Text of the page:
Those include rising energy costs and disrupted supply chains and goods from Russia and Ukraine, among the world's biggest "bread baskets."
— Holly Ellyatt
There will be 'lessons learned' over Ukraine war, UN deputy secretary-general says after criticism
The United Nations has faced scathing criticism over what many describe as its slow and ineffective response to Russia's invasion of Ukraine. In response to that, its Deputy Secretary-General Amina Mohammed admitted that there will be "lessons learned" over the conflict, and that it came as "a big shock to the system."
"Of course, there are things that we could have done to stop the war, but perhaps those are going to be lessons learned again, when the Security Council, the General Assembly leaders will look back and say, 'what could we have done, and make sure that we prevent the next war, the next pandemic'," Mohammed told CNBC.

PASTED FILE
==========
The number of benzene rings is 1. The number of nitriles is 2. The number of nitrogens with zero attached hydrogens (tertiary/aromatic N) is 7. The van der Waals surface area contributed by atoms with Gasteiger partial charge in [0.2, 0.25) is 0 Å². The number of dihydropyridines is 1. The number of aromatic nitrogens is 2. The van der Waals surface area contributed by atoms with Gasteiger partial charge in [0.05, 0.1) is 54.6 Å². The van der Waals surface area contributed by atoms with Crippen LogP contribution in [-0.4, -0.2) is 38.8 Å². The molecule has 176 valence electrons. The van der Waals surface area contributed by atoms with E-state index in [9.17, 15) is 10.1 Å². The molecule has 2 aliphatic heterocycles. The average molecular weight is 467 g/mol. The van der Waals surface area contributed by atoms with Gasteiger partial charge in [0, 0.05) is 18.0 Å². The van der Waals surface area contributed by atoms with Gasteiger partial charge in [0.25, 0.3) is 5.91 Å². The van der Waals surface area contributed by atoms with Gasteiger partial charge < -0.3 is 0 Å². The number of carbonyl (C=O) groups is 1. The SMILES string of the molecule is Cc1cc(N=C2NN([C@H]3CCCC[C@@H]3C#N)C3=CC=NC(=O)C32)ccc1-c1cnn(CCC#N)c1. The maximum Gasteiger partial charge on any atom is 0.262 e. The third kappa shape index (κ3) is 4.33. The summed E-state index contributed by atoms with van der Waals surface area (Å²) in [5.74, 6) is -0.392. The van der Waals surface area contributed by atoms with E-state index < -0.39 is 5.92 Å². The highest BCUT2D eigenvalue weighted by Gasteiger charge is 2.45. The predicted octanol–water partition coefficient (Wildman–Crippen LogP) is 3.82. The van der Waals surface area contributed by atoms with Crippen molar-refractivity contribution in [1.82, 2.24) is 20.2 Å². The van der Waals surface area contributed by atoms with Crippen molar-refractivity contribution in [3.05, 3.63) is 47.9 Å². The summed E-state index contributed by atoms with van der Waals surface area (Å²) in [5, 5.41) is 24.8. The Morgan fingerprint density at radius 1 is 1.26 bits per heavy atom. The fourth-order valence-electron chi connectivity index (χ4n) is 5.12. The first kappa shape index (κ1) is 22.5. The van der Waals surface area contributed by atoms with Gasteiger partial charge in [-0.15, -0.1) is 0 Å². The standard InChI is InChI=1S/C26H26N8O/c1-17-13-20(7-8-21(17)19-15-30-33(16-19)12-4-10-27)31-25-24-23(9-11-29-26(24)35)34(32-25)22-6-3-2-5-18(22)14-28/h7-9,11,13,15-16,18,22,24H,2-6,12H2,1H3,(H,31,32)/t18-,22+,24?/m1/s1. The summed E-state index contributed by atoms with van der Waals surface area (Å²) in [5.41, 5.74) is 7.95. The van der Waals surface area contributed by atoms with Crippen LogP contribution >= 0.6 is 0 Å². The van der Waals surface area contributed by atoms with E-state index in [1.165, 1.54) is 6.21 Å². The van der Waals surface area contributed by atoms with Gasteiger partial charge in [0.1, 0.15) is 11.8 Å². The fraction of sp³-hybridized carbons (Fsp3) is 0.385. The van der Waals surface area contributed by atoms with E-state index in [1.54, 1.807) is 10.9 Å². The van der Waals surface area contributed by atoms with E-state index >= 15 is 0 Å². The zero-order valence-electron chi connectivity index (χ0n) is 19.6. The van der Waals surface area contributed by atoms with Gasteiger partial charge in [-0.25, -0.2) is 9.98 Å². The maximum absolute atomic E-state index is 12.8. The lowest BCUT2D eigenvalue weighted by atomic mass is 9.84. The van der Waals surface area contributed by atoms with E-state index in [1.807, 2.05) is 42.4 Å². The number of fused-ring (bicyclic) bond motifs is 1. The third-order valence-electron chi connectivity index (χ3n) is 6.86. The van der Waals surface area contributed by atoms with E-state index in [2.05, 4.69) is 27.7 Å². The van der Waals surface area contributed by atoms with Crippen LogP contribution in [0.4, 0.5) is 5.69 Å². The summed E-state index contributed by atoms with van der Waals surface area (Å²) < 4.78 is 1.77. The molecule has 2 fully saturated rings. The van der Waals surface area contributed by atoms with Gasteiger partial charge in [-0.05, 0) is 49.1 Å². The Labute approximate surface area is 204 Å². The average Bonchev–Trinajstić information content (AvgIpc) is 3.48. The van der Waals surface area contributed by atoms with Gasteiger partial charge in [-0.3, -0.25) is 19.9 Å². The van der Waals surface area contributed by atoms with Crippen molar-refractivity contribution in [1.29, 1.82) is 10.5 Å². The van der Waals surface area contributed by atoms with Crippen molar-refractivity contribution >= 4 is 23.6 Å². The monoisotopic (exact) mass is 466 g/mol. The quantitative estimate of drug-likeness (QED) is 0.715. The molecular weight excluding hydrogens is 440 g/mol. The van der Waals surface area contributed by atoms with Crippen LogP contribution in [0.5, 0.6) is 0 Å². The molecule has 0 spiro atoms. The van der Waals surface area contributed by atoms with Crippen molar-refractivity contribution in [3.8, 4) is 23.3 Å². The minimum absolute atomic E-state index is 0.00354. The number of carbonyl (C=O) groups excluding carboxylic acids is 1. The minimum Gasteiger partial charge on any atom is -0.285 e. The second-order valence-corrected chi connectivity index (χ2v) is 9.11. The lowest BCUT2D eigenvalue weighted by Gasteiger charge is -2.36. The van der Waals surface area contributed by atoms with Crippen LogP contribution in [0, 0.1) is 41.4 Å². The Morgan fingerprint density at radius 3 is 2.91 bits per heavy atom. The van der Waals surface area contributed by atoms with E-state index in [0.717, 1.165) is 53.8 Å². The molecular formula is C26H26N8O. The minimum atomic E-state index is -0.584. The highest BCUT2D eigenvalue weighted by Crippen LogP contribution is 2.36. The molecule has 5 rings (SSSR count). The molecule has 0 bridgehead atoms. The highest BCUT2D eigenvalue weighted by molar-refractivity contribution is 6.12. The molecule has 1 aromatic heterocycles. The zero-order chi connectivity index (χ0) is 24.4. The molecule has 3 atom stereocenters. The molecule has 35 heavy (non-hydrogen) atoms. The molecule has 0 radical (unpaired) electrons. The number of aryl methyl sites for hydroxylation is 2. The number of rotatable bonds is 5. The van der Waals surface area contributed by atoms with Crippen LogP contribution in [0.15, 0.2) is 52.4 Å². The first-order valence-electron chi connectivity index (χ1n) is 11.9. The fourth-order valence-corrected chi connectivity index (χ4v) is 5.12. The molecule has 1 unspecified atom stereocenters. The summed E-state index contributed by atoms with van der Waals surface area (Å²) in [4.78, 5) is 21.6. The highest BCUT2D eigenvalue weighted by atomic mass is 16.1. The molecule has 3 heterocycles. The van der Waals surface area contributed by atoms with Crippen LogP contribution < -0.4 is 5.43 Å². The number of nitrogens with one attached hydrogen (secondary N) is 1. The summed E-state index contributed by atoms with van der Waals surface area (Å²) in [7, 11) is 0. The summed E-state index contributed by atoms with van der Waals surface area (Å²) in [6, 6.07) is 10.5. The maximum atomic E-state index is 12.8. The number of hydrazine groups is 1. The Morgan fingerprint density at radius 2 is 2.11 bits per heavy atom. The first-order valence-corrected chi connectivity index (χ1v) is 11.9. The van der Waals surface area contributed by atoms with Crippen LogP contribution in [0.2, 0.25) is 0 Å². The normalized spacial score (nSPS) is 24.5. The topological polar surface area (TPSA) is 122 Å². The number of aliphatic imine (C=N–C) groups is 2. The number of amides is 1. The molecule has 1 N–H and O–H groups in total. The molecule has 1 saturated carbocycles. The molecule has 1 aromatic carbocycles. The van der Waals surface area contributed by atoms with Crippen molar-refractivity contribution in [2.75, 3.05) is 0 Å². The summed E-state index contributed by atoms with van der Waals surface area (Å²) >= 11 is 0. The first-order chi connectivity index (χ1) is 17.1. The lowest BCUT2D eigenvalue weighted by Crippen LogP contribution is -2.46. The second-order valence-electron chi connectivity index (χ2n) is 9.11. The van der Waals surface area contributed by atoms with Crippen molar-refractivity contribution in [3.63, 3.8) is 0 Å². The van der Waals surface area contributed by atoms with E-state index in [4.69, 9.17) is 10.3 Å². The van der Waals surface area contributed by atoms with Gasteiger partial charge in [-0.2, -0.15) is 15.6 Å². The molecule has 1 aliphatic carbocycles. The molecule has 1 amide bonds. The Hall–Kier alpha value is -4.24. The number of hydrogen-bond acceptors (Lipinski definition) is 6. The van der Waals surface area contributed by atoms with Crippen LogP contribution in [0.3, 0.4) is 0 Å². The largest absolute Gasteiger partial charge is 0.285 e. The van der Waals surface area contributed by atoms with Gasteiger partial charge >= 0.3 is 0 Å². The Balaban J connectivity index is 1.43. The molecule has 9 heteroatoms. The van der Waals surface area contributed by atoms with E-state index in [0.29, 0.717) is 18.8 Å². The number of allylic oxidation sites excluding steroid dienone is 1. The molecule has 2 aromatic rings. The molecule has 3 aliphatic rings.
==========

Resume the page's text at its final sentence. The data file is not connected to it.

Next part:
"These are all things that we are learning. I think history tells us that we're not very good learners when it comes to that."
"I hope that the learnings will find ways to make us more accountable to put in the checks and balances that this doesn't ever happen again, and that we are working towards peace," Mohammed added.
U.N. Secretary-General Antonio Guterres visited Moscow to meet with Putin and later traveled to Kyiv, after being criticized for not playing a strong enough role in the conflict and for visiting Russia before Ukraine.
— Tania Bryer and Natasha Turak
Difficult 'if not impossible' for Europe to substitute Russian gas in the short term, CEO says
Replacing Russian gas with other sources will be next to impossible in the near term, Alfred Stern, CEO of Austrian oil and gas company OMV, told CNBC.